About me

Contact Dr Allan McCay at:    amcc4688  at   gmail.com

Criminal Responsibility, Behavioural Genetics and Crime, Sentencing, Neurolaw,  Philosophy of Punishment, Free Will,  Neurotechnology, Artificial Intelligence and the Law, Behavioural Legal Ethics

I teach at the University of Sydney Foundation Program and the University of Sydney Law School.  I am a member of the Management Committee of the Julius Stone Institute of Jurisprudence at the University of Sydney, and a senior researcher at the Centre for Agency, Values, and Ethics, at Macquarie University.

In addition to the law schools of the University of Sydney (foundations of law, criminal law) and the University of New South Wales (academic writing for postgraduate legal research), I have also taught at the Business School at the University of Sydney (commercial transactions,  corporations law, stock market and derivatives law).

I have 20 years teaching experience including pre-undergraduate, undergraduate, postgraduate course work, PhD supervision, and training in a professional context. I have also presented my work to executive government, and to the judiciary through the National Judicial College of Australia.

Lawyer

I trained and qualified as a solicitor in Scotland, but a part of my traineeship was spent with a Belgian law firm, and I was awarded the Robert Schuman Scholarship to complete a further part of my training at the European Parliament in Luxembourg. 

I have also practised in Hong Kong, with the global law firm, Baker & McKenzie where I was an Associate in the commercial litigation department, and have been admitted to practice in the Australian jurisdictions New South Wales and Tasmania.

Researcher

I completed my PhD at the University of Sydney in 2013, and my thesis considered the ethical and legal merits of behavioural genetics based pleas in mitigation in sentencing. I am interested in free will, philosophy of punishment, neuroethics, and the law’s response to neuroscience, neurotechnology and artificial intelligence. I am also interested in behavioural legal ethics.

I have been a visiting researcher at the philosophy departments of  the University of California, Riverside, the University of Stirling, and also the Uehiro Centre for Practical Ethics, Oxford University.

Academic writing

I have published on behavioural genetics and sentencing in The Indigenous Law Bulletin, on behavioural genetics and the criminal law more generally in Current Issues in Criminal Justice, on free will in an edited collection entitled Free Will in Criminal Law and Procedure and on sociolegal history in the journal Current Issues in Criminal Justice.

I am working on a book entitled Behavioural Genetics, Moral Agency and Retributive Sentencing: The Case for Mitigation. I am also co-editing a book entitled Free Will and the Law: New Perspectives. Both books will be published with Routledge and in the latter book I develop a theory of mitigation. In addition to this,  I am also co-editing a book entitled Neuro-interventions and the Law: Regulating Human Mental Capacity which is to be published by Oxford University Press.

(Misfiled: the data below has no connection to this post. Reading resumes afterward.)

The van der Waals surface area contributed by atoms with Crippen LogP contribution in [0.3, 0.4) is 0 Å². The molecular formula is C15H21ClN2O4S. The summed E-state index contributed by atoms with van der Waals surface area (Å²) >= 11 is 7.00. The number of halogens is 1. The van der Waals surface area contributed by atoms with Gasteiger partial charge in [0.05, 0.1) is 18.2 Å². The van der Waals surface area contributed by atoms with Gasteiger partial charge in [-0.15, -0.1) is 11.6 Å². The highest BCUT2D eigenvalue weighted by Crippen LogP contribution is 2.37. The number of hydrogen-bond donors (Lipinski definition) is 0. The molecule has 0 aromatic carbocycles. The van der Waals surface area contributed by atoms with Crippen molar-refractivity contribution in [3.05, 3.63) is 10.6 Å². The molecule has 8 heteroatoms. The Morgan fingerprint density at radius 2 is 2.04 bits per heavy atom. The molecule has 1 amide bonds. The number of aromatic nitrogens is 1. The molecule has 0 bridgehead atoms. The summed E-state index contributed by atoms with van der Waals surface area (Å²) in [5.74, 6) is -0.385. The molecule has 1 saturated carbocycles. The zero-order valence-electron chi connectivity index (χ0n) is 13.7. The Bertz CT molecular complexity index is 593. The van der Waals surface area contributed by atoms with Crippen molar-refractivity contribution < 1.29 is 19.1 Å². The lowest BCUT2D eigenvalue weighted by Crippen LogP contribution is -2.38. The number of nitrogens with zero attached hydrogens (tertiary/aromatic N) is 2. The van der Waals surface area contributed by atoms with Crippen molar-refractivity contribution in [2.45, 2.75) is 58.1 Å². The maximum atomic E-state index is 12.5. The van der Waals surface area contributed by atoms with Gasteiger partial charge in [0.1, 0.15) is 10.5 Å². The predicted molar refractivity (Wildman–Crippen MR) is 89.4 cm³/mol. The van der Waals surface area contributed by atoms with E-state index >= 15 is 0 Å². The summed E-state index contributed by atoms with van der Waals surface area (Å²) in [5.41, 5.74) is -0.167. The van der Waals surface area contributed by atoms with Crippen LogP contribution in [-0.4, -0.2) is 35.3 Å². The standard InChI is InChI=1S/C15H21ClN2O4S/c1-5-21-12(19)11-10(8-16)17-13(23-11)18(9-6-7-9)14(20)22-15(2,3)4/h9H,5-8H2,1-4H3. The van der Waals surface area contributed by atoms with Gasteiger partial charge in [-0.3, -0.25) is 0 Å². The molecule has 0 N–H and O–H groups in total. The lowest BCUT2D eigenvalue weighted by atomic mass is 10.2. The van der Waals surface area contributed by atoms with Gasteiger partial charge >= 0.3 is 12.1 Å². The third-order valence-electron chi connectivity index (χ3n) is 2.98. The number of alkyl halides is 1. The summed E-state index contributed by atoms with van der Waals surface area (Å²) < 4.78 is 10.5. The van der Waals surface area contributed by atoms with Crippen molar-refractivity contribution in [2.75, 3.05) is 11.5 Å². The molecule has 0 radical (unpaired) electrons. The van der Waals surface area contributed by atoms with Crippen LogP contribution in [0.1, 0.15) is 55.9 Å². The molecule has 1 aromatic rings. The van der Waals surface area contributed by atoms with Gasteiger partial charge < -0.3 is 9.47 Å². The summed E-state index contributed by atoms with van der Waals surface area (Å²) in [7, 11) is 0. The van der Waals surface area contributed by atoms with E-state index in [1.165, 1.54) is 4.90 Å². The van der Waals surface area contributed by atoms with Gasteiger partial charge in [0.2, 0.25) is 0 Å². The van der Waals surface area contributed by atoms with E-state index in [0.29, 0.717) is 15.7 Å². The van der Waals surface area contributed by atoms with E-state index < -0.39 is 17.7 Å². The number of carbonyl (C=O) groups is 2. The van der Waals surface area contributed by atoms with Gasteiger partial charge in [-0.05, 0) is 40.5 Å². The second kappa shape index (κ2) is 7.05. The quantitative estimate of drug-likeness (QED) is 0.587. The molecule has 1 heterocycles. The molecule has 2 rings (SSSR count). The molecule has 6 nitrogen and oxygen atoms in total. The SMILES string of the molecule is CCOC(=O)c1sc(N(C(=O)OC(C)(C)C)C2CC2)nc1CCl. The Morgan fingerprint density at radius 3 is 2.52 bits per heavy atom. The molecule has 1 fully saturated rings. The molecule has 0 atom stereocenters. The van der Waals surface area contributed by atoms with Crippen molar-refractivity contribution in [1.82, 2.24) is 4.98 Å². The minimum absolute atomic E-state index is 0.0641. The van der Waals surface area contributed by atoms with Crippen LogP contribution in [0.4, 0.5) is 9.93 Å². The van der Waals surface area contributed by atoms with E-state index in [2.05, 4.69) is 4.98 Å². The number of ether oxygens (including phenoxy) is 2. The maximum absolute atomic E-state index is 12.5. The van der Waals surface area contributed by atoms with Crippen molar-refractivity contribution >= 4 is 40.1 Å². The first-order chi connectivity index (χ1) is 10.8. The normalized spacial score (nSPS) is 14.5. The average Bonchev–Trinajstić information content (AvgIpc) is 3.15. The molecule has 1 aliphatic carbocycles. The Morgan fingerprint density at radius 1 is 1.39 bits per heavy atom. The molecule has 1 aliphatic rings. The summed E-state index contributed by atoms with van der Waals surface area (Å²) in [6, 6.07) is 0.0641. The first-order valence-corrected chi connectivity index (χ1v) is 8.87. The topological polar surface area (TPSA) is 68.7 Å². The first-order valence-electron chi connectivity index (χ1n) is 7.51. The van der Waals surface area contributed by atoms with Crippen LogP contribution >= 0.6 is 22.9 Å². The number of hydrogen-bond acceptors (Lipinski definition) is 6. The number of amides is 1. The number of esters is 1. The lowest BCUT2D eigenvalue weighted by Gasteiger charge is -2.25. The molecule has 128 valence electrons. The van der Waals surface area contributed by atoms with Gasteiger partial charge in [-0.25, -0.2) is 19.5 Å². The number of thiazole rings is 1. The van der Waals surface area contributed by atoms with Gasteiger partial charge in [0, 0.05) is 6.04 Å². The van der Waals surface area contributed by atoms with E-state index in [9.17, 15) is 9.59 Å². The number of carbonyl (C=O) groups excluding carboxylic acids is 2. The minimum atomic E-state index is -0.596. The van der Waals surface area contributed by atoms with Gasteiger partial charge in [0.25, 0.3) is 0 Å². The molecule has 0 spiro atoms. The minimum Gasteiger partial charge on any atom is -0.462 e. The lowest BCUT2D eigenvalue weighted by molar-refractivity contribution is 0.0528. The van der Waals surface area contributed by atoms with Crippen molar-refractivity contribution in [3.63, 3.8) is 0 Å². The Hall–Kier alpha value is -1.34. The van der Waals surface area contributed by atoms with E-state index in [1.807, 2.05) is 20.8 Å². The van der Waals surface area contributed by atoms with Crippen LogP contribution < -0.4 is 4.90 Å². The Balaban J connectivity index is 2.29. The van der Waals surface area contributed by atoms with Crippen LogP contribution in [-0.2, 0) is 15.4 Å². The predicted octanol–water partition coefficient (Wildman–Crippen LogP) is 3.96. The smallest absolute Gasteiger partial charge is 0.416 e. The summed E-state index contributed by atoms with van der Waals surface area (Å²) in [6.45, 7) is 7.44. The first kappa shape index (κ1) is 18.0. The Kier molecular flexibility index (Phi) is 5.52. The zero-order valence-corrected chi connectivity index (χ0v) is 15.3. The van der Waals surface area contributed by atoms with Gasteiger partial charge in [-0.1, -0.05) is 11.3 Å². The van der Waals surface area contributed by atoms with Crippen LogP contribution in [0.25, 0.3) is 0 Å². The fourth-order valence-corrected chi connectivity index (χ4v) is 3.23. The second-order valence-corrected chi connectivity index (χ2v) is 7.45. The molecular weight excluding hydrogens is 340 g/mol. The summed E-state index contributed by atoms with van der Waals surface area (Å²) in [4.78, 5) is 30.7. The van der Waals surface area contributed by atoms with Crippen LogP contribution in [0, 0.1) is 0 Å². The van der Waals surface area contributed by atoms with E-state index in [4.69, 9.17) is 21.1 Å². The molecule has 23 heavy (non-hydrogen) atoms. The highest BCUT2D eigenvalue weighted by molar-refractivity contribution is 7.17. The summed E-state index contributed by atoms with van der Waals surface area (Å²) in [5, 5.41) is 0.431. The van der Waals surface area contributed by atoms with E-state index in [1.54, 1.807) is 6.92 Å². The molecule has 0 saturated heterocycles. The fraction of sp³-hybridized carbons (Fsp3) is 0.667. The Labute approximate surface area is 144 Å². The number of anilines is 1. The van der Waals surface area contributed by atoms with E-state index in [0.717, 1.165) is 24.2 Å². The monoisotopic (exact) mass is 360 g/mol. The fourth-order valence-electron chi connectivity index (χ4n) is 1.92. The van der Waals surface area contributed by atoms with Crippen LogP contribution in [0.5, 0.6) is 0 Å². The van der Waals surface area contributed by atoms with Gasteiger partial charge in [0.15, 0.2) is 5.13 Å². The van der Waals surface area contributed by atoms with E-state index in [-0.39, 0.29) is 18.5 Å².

I have also written about artificial intelligence and the future of work in a paper entitled The Value of Consciousness and Free Will in a Technological Dystopia.

Popular writing

I have written for the Sydney Morning Herald and the Age on the topics of behavioural genetics and sentencing, and neuroscience and the law. I have also written about the free will problem in the context of criminal law for the Huffington Post. For The Conversation, I have written on neuroscience and punishment. My work has been republished in media sources such as The Independent (UK) and the Statesman (India).

Radio

I have discussed my research on the radio shows the Philosopher’s Zone (Free Will and the Courts), The Wire (Race-based Discounts in Australia's Justice System?), The Weekly (2SER), and Day Shift (ABC Central Coast).  

Media discussion of my research/ media interviews

The Australian ran a story on my work on behavioural genetics and sentencing  (subscriber-only- Push for Courts to Heed Genetic Disposition to Crime 1 Aug 2013) and I have been interviewed for the Sydney Morning Herald about neurolawI was also interviewed for this story on neurolaw in the Age. A feature article entitled Blame it on the Brain, appears in the Law Society Journal (May 2016) and contains comments from an interview with me.

Creative writing

I wrote a short story that is connected with the free will problem. It is called Our Debt to Vulcan and published in the journal Philament here (full text here). It is inspired by this sculpture by Eduardo Paolozzi.

Research-inspired artwork

Here is an artwork created by the artist Rory for a presentation that I gave on behavioural genetics and sentencing.

Useful links

The Australian Neurolaw Database can be found here.  Neuroethics and the Law is a useful blog for those with a more general interest in neurolaw. I am a co-organiser of the upcoming conference Neuroscience and Society: Ethics, Law and Technology.

Contact:     amcc4688  at   gmail.com